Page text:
If this woman would stick with the antibiotics, she could knock the bacteria out of her body before it took root. She’d likely go on to have a healthy, normal life. An entire room of people were telling her this, but she was having a very hard time hearing it.

Why not turn around if you see this up ahead?

It was as if she was driving along the highway, saw a giant conflagration of a ten-car pile-up in front of her, and decided to keep driving her car straight into the wreck, because 1) it was going to be really inconvenient to turn the car around and find a different route, and 2) she wasn’t feeling all that bad right now.

Please, people, take your antibiotics!

This is how a lot of medicine works: Medicine it is short-term inconvenient, but in the long-term, it's extremely convenient.

If you were diagnosed with cancer, would you skip chemo because it makes you feel bad?

I understand how hard it is to come to terms with having a difficult illness and a difficult treatment. I hope this was all this poor doubting woman was going through. She just needed time to get her head around it. I hope she went home and gave it some thought, and the message from the support group got through to her, and she stuck with her medication.


I was at last diagnosed with Lyme in 2007 (my symptoms started 1998 and became overwhelming in 1999). I’d finally found a great doctor (Marty Ross) and I also have had wonderful naturopaths helping me through. (Amy Derksen and Nesreen Medina, and Carolyn Humphreys.) I took heavy-duty antibiotics for three and a half years. If I’d started the treatment at the onset of my illness, no doubt I would not have needed quite so many years of antibiotics. If it had been caught right away, I might have only needed a few months of medication. 

My doctor, Marty Ross, worked with me to ramp up each new antibiotic, so that the herx was what I could manage. He also explained very clearly that the improvement I’d see wasn’t from day to day or even from month to month. The change would be gradual. After the first six months, he told me, I should look back to where I’d been at the start and see if there was a change.

Yes, he was right. At six months I wasn’t cured, but I could easily walk for a couple of miles. That had been impossible half a year earlier.

Rinse and repeat.

This is me on top of a mountain. I climbed it myself.

So eventually you might be hiking on snowy mountain tops,
and your dog will come too.


Yes, at one point I gave myself my own giant, painful shots in the butt for some of the antibiotics. The first was for an antibiotic called Bicillin. I thought I could never manage it, but I did. (A little more about that here.)

Rocephin is the antibiotic that seems to help people the most—the famous IV antibiotic. Because I have chemical sensitivity, when it came to Rocephin—I couldn’t have the plastic IV line in my body, so I did a daily shot of Rocephin as well. In that form, the needle is wide and the antibiotic is like sludge, which meant I couldn’t do the injection myself. I had my boyfriend and family give it to me. We went to the doctor’s office and had the nurse teach my boyfriend how to do it. It hurt like hell, each time. I did the shots for 11 months, and at the end of the time I was running and swimming again. It was, literally, a miracle.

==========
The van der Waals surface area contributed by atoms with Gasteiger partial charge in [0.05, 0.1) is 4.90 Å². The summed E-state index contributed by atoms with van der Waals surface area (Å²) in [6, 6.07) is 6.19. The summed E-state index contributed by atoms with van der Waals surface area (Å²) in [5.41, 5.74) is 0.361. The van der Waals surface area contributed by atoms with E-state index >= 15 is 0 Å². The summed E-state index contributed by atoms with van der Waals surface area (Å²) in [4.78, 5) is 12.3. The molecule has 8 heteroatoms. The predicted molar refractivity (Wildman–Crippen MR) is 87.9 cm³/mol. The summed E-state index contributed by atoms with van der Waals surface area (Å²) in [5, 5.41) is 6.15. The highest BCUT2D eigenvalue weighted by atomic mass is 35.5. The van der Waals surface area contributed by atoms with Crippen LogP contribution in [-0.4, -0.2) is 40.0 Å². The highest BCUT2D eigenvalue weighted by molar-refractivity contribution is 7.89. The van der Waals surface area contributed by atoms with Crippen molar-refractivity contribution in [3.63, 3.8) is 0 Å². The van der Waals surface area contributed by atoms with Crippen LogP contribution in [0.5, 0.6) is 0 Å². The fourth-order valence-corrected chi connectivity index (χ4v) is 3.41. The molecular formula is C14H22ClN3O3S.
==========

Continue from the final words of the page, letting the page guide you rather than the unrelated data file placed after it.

Thumbs up for another cute dog picture: Cleopatra
swims with me, too. Part of the miracle!
However bad the antibiotics make you feel, remember it’s not forever. You’ll get better and you’ll get off them. I’ve been off antibiotics since 2011, and I’m doing fine. I’m on an herbal protocol to keep the Lyme in check. Keeping myself healthy is not always simple, but my life is a world away from what it once was.

On more note on Marty Ross’s “gradual ramp up” approach: I know doctors believe in pulsing, and I’ve read this is also very effective, but yes, the herx can be rough. Whatever your choice, please Lymies, TAKE YOUR ABX! Keep taking them until you feel the change! Don’t expect the change to come quickly. Have faith that it will come. It will.

Do your best to patiently explain to friends and family what you’re going through. It might help to have articles printed out to hand them to friends and family, so you don’t exhaust yourself talking about it. is a good place for that information. And don't hesitate to ask people to support you, especially in specific ways—small things that have beginning and an end. Like bringing you dinner, or picking up some groceries for you, or coming over to watch a TV show with you.

If you want to do rife, homeopathy, herbs, supplements, acupuncture—yes, go for it. But don’t skip your antibiotics. Apart from rife, I’ve done all these things, and while they have been helpful, my experience has been that they aren’t a substitute for antibiotics. TAKE YOUR ANTIBIOTICS!

Saturday, July 29, 2017


I've been slacking in the medical tips department, but I'm resolved to do better! My plan is to be more systematic, writing about one medication per post.

We all remember Miracle Max,
from The Princess Bride.
He was right, miracles take time.

This series is about what works for me. (This is basically a re-branding of posts with that tag. You can find these very practical posts in the word cloud to the left.) I wish I could say I've found the low-cost, one-single-pill, covered-by-insurance cure for Chronic Lyme. That is not so. Some of these things will be covered by insurance, others not. In addition, what works for me is a multi-step process throughout the day.